Wire Service
2 minute read
18 Apr 2019
8:46 pm

Tabloid at center of Trump, Bezos controversies to be sold


The National Enquirer, a tabloid enmeshed in scandals over the payment of hush money on Donald Trump's behalf and the leak of private messages from Amazon's Jeff Bezos, is being sold to a private investor, the publisher said Thursday.

The National Enquirer supermarket tabloid is being sold by parent firm American Media to a private investor. GETTY IMAGES NORTH AMERICA/AFP/File/JUSTIN SULLIVAN

American Media LLC said it had reached an agreement in principle with James Cohen, the owner and chief executive of Hudson Media, for the sale of the Enquirer’s US and UK editions along with the sister tabloids Globe and National Examiner.

Terms of the deal were not announced, but The Washington Post reported that the sale price would be some $100 million.

AMI said the agreement includes a multi-year service contract that will generate “substantial fees” for publishing, financial and distribution services.

“The sale of these brands shows their vitality in today’s newsstand marketplace where they continue to generate nearly $30 million in profit annually,” said American Media President and CEO David Pecker.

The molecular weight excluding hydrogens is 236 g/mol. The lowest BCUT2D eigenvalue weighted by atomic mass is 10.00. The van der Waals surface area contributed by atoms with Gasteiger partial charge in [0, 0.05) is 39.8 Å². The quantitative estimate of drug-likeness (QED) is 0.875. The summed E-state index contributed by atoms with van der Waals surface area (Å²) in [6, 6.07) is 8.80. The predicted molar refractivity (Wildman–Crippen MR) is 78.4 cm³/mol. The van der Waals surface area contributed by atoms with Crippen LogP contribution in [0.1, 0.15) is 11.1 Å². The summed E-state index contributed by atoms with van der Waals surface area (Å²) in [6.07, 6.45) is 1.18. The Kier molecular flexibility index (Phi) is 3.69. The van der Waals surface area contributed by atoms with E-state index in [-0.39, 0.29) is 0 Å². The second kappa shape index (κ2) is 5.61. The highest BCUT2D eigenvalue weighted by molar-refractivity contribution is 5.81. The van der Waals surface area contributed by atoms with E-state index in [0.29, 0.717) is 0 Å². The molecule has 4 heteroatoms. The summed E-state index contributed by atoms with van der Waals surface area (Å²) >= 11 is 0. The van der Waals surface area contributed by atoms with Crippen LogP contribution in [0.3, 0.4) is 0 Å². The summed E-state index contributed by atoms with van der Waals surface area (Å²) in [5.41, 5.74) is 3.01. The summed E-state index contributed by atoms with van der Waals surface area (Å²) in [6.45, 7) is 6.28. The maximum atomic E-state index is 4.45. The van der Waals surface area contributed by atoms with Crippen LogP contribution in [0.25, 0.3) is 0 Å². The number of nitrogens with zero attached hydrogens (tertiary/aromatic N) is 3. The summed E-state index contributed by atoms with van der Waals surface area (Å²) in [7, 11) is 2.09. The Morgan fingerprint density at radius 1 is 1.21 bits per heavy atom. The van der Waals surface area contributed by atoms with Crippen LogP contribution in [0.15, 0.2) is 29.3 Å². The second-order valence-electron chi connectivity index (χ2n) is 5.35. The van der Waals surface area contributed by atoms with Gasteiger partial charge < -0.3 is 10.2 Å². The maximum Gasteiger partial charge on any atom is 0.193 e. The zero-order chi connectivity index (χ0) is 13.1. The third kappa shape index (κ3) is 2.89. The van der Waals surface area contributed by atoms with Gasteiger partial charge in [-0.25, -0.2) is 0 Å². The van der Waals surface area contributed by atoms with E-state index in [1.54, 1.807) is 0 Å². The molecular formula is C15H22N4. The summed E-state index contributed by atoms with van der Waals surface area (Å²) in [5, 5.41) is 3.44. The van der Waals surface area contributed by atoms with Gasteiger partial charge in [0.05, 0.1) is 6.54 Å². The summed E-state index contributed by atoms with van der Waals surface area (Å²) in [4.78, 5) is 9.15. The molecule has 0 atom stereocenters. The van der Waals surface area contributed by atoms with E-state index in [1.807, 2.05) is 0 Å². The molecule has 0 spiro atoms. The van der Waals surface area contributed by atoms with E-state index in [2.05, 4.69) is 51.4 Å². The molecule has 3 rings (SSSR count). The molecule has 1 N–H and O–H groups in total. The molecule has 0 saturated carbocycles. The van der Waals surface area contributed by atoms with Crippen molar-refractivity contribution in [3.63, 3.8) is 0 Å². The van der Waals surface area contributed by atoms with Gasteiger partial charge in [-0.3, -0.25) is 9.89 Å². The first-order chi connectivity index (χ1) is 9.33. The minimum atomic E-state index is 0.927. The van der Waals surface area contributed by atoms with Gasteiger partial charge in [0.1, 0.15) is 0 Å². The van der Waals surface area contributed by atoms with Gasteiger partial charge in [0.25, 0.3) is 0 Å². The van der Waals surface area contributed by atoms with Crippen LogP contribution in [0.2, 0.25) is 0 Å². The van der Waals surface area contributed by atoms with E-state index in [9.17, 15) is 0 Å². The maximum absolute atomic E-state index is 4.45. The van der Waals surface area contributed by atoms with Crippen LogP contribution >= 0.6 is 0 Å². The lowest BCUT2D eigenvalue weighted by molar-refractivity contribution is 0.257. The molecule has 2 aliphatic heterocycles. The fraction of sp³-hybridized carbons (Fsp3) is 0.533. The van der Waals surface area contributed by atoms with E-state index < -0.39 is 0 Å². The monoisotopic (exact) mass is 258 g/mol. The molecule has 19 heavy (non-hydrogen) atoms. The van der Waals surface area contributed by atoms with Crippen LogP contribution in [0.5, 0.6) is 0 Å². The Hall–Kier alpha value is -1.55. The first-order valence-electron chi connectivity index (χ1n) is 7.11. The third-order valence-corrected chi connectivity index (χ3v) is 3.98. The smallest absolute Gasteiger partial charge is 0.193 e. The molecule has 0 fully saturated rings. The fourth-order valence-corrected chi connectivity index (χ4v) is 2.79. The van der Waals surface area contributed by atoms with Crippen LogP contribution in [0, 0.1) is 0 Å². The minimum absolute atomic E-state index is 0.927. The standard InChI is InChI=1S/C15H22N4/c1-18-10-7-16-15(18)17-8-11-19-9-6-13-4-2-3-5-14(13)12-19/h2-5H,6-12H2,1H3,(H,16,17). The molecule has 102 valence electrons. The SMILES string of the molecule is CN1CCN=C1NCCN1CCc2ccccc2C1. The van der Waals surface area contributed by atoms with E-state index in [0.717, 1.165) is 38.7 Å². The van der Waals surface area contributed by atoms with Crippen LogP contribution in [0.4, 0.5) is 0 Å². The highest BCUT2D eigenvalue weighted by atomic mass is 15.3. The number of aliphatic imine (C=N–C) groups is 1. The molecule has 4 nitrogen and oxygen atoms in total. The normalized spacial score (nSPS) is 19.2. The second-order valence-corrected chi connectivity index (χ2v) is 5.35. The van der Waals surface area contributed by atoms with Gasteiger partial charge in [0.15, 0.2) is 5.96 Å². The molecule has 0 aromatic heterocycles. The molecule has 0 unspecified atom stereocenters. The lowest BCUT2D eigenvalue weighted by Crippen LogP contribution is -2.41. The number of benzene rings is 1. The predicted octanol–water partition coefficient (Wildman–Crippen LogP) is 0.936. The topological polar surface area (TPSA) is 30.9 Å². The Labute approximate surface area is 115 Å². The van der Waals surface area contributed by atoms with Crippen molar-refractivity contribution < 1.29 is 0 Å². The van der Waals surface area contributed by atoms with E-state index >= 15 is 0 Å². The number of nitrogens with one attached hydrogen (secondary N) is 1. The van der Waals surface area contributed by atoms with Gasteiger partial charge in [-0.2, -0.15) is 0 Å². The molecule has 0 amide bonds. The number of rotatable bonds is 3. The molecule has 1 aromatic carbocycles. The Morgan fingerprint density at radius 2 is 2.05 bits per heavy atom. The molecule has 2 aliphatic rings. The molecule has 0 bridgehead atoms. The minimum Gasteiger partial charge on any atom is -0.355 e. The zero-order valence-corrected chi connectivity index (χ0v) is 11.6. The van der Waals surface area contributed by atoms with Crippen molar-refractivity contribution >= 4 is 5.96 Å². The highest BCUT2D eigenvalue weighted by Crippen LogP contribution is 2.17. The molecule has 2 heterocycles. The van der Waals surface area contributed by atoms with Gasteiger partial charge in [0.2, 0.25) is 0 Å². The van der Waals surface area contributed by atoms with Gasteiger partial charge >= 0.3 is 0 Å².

Pecker, a longtime friend of Trump, was reportedly offered immunity as part of an investigation into payments to porn actress Stormy Daniels and Playboy model Karen McDougal to keep them from revealing alleged affairs.

According to federal prosecutors, AMI paid $150,000 to McDougal to keep her from going public with her claim to have had an affair with Trump.

Prosecutors said AMI made the payment at the request of Trump’s former attorney.

More recently, Bezos accused the tabloid of trying to blackmail him by threatening to publish intimate exchanges with his mistress as he was in the process of divorcing his wife.

An investigator hired by Bezos said he concluded that the pictures and texts from the Amazon CEO’s phone were hacked by Saudi Arabian authorities.

Cohen, whose company owns a large chain of airport newsstands, said he plans to accelerate the Enquirer’s current collaborations in video and documentary programs as well as the theme park business, which has sites in Missouri and Tennessee.

“Year after year, the Enquirer has continued to be one of the best-selling and most profitable newsstand titles,” said Cohen.

“But this transaction is about more than a weekly publication, it’s about a brand with extraordinary potential across multiple platforms.”

AMI, which also publishes the magazines Us Weekly, Star, Life & Style, Closer and Men’s Journal, said the deal would be finalized as soon as possible after regulatory approvals and would allow the company to reduce its debt.